Today, airplanes, birds, and their wingtips. The University of Houston's College of Engineering
presents this series about the machines that make our civilization
run, and the people whose ingenuity created them.
I’m fascinated by wingtips: The black wingtips of a white ibis or the white wingtips of a black vulture — the blunt wingtip of a P-51 Mustang or the Spitfire’s wings curving almost to a point. How does a wing end, how should it end, and why?
My wingtip fascination began a few years ago when I first saw those funny little upturned winglets at the end of jet-liner wings. I’m supposed to know a thing or two about fluid mechanics, but I didn’t see how those worked. Once I found out, I was a lot less embarrassed by my ignorance. For they are not simple.
The crucial thing about a wingtip is this: The air under the wing is at a higher pressure than the air on top, so it tries to flow out from below, around the wingtip, on to the top. But that moving air gets caught by the stationary air outside and whipped away in a corkscrew motion.
The pressure and temperature of air inside that trailing vortex are both low. And, if conditions are right, the low temperature causes water to condense into thin white droplet trails. That usually happens only at low altitude, and if the humidity is high.
(We mustn’t confuse those trails with the white trails we see behind high-altitude jet-liners. Those double, or quadruple, trails, extending miles across the sky, are called contrails. They’re made of the water formed when aviation fuel burns. It condenses, or freezes, into the particles that make up the contrail.)
But back to wings: We can’t often see their tip vortices, but it takes a lot of energy to create them — we wish we could be rid of them. Winglets divert air coming from the bottom of the wing so it rides up the winglet adding a bit of lift. Then it spins off its top in a much weaker vortex. Winglets save significant energy.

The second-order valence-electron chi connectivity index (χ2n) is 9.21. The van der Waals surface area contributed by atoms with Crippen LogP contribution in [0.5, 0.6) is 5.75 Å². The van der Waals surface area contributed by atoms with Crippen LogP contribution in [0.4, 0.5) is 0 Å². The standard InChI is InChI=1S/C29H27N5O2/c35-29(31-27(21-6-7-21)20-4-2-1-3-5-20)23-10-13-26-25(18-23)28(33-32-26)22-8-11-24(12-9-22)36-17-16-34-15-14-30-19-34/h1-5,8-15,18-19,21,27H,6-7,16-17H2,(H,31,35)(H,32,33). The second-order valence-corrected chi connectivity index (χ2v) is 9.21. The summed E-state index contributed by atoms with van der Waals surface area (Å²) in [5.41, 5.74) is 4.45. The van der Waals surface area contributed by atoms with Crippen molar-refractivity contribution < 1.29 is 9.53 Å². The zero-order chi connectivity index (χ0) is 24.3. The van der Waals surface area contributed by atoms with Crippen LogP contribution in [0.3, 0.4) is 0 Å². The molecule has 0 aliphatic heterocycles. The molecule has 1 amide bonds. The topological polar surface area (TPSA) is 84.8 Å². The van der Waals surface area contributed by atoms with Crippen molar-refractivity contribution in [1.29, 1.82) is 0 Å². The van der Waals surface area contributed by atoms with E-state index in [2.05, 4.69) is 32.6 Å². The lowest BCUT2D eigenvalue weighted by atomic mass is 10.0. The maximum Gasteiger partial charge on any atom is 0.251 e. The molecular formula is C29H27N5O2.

And they aren’t really new. The British had a patent for a wing endplate in 1897 — six years before the Wright brothers flew. Variations have popped up on occasional airplanes since 1910. NASA and some business planes have used then since the ‘70s. Boeing finally put them on a new version of the 747 in 1985. Since then they’ve appeared everywhere — on gliders, even on propeller and windmill blades. And they appear in all kinds of shapes.
So what about birds? If winglets are so useful, why don’t birds use them? Well, the big soaring birds all do. They have a kind of double variation on the idea. They splay four or five wingtip feathers as they soar. That breaks up the air-flow from below. And they also curve those feathers upward to create arrays of small winglets.
If that’s tricky to visualize, check out the Engines web site. I’ll post some of my photos of birds doing exactly what airplanes have finally managed to do as well. So look at airplanes and look at birds. Each displays its own unique wingtip — one suited to just what it needs in its own magical act of flying.
I'm John Lienhard, at the University of Houston, where we are interested in the
way inventive minds work.
Notes and References:
wingtip vortices, on contrails, and on wingtip devices. The Wikipedia article on bird flight only briefly mentions the birds’ use of splaying feathers to alleviate tip vortices and makes no mention of their use of upturned tip feathers.
All photos by John Lienhard.
This episode was first aired on March 2, 2012
The Engines of Our Ingenuity is
Copyright © 1988-2012 by John H. Lienhard.